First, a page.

Updated: Aug 20, 2021
I have only managed 650 sit-ups, 100 push-ups, ran and skied 40km this week. It will never be enough and I simply can't find the time for more between a full-time job and my son. To embark on an expedition, which I am not claiming to know much about, as my intended journey passing 1300km across the northern British Columbia Rocky Mountains will be my first of such distance and difficulty. Since I met my husband, I have learnt that every day is an expedition. If I want to go kayaking with him, he will pick the windiest days in the worst conditions, unhook a rudder on one side of my kayak, just to see if I can figure out what the issue is as I blow off across a windy lake in frustration paddling hard on one side. The challenge is a necessary test. Will I be able to react accordingly when something goes wrong? How will I adapt if something is irreparable? In no circumstance should I ever depend on him because I will need to be self-reliant, prepared, focused, adaptive. For my husband, a brisk walk around the block or a run down the same path is a waste of time. It's necessary to train long distances on diverse terrain to build up endurance and strength, but also to train the mind for the unexpected.
My husband has travelled to most continents and regularly goes on multi-month wilderness adventures. He has completed a number of great solo expeditions including horse packing across Southern Chile, canoeing from BC to Nunavut, cross-country skiing across the Great Slave Lake, sea kayaking around Tasmania, the Kodiak Archipelago and Canada's high Arctic, dogsledding on the Great Slake Lake East Arm, hiking across Lapland and the Southern Alps.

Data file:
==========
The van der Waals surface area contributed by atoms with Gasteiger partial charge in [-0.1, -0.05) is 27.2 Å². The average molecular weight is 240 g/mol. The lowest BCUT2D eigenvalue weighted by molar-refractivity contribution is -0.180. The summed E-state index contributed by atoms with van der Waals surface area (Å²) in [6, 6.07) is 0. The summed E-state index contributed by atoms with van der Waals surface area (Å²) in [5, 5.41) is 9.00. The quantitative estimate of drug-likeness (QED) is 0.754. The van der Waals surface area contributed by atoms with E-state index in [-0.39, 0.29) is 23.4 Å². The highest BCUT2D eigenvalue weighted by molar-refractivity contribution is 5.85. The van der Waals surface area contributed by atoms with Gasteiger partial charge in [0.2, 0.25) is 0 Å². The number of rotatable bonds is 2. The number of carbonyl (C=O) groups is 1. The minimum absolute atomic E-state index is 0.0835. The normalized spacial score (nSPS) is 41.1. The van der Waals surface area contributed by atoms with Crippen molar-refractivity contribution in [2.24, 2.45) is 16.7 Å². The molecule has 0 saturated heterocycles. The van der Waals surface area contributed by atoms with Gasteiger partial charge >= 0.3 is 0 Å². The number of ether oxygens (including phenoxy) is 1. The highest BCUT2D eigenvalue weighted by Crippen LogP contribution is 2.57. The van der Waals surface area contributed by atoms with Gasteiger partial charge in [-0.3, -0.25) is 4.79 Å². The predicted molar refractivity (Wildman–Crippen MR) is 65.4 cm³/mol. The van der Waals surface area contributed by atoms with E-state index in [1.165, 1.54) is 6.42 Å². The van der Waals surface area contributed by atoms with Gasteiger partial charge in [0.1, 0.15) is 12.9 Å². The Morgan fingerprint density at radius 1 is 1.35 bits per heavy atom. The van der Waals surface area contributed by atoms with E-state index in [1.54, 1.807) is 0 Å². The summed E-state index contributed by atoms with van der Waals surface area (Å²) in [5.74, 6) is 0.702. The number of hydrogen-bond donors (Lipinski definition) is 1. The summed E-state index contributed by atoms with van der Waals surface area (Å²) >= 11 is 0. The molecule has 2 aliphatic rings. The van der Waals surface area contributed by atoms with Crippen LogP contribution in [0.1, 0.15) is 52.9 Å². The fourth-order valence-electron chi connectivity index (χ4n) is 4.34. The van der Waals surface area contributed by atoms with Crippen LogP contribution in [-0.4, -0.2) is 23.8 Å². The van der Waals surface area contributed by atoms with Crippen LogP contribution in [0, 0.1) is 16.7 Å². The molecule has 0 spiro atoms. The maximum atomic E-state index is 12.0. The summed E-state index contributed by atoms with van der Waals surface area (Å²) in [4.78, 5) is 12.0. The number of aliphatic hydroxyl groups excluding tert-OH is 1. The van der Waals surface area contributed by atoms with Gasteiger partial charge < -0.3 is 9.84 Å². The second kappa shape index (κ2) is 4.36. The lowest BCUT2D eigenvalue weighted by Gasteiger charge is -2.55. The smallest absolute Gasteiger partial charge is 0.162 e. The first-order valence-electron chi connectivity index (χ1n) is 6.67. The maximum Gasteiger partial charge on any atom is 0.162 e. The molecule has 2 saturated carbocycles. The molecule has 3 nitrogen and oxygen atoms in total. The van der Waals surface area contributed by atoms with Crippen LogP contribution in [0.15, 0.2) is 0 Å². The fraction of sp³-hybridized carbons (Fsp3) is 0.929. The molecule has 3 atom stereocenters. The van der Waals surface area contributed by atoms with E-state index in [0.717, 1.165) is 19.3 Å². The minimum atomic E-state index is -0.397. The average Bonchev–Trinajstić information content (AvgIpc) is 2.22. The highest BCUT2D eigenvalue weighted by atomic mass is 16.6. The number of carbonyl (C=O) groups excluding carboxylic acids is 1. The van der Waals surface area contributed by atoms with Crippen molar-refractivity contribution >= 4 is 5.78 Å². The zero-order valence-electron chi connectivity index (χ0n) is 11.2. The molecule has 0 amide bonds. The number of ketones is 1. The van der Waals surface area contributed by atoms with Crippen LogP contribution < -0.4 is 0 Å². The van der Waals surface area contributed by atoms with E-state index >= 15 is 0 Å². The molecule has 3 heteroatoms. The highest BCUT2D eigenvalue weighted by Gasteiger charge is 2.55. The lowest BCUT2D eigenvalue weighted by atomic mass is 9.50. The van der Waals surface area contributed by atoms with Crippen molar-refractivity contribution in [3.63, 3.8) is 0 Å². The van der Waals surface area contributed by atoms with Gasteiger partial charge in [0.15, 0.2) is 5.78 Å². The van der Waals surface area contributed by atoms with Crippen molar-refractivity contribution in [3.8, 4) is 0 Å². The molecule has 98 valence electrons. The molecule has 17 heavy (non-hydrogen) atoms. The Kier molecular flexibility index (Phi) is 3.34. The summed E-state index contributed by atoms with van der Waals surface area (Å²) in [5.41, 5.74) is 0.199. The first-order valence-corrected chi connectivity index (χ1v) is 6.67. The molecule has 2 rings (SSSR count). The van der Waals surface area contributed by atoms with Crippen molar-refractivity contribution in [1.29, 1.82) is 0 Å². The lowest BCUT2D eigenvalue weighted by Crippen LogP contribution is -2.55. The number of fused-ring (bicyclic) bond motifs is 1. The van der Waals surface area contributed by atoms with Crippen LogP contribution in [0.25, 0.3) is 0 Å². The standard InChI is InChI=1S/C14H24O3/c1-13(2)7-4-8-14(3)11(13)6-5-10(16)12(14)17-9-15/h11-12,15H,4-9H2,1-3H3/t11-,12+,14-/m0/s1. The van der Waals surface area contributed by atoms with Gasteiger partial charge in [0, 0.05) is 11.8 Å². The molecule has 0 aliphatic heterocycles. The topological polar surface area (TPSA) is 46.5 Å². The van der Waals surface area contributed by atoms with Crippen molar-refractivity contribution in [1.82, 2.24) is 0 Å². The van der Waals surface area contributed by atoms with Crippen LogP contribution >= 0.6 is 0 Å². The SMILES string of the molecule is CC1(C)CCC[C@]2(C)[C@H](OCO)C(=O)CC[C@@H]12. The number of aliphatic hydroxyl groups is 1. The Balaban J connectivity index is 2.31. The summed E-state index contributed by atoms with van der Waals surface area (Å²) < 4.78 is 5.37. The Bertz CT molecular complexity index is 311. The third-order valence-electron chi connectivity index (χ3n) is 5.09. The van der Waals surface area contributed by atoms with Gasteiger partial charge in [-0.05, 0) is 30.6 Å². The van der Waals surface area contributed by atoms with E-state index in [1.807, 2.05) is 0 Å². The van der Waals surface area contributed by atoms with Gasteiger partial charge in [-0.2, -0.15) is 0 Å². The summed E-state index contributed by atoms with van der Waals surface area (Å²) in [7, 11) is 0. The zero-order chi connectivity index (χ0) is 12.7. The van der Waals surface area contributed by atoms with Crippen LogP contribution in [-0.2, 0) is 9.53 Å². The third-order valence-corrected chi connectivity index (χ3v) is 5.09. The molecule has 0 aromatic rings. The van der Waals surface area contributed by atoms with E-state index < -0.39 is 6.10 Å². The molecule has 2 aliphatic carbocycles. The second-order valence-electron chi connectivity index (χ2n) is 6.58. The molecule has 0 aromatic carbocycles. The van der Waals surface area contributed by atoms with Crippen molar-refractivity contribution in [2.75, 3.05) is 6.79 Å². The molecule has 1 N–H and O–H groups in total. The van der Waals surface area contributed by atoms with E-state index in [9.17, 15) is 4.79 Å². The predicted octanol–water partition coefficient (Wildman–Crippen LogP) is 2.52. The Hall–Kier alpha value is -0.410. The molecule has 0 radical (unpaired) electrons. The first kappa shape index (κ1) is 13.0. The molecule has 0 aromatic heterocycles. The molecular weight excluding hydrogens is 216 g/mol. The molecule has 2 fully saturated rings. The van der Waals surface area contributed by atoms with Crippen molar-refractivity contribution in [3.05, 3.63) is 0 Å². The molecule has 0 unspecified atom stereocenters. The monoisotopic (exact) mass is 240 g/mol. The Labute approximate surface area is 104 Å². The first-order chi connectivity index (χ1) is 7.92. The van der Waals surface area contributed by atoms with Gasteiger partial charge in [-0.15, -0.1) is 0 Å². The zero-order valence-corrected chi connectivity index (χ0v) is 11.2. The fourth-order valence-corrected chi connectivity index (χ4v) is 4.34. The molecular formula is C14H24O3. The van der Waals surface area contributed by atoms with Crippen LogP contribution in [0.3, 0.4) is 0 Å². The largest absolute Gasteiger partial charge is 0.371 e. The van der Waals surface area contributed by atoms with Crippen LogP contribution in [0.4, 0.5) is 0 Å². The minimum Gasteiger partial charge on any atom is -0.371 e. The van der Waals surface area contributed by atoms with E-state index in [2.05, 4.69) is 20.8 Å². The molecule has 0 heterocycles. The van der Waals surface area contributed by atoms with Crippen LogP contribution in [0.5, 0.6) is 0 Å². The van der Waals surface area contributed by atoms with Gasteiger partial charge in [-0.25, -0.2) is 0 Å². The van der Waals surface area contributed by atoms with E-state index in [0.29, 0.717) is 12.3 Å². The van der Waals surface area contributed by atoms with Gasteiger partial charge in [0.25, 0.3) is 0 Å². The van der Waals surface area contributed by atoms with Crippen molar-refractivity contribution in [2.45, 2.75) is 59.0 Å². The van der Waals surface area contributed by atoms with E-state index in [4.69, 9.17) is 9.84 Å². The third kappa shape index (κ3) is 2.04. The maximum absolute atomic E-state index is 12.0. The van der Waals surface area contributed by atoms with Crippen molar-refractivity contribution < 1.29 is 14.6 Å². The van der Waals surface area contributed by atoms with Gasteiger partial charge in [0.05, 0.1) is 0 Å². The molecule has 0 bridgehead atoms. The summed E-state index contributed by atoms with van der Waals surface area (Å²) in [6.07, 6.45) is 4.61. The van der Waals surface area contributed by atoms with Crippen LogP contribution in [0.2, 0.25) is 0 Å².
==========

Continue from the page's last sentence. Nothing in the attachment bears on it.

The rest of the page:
While I have biked across three countries and travelled extensively, I can't say that I have been woken in my tent by a polar bear ripping it open nor have I skied great distances in Arctic conditions to suffer severe frost bite. I have also never almost been eaten by a shark. Depending on the expedition at hand, it is important to prepare both mentally and physically. Preparation includes months of planning, research and training: gear, sponsors, budget, risk and crisis management plan, waste management plan, ecological footprint, potential barriers, permits, licenses, food drops, rations, possible grazing spots if you are travelling with horses, wilderness first aid, and so on. Beyond the planning of the expedition itself, visioning a purpose and how to share the knowledge gained with others. Film: synopsis, footage, equipment; book: notes, budget, focus......Why you might ask yourself would someone want to travel like this or carry out such a project when there are resorts in the Caribbean, restaurants, running water at home, stoves to cook dinner on, a bed to sleep in?
"...so many people live within unhappy circumstances and yet will not take the initiative to change their situation because they are conditioned to a life of security, conformity and conservatism, all of which may appear to give one peace of mind, but in reality nothing is more damaging to the adventurous spirit within a man than a secure future. The very basic core of a man's living spirit is his passion for adventure. The joy of life comes from our encounters with new experiences and hence there is no greater joy than to have an endlessly challenging horizon, for each day, to have a new a different sun." - Christopher McCandless
The spirit of adventure drives us- drives me. I read in this quote: "man's living spirit" to include all of humanity- women as well- mothers too. As a giver of life, I appreciate nature and life from a perspective I only know now as I watch my son grow. It's about adventure, knowledge, advocating for protecting untouched nature and the future of this planet...for my son and the generations to come.
So if you ever see me drifting across a windy lake in what appears to be the wrong direction, know that I am training for the next great adventure to celebrate life, honour the beautiful planet we live on and using my body and mind to their full potential.
Take a second look and I am certain you will find my husband not too far off, watching to see if I can figure out what he took apart this time. ;)
Vincent, Thank you for teaching me all that I need to know and for being such an inspiration!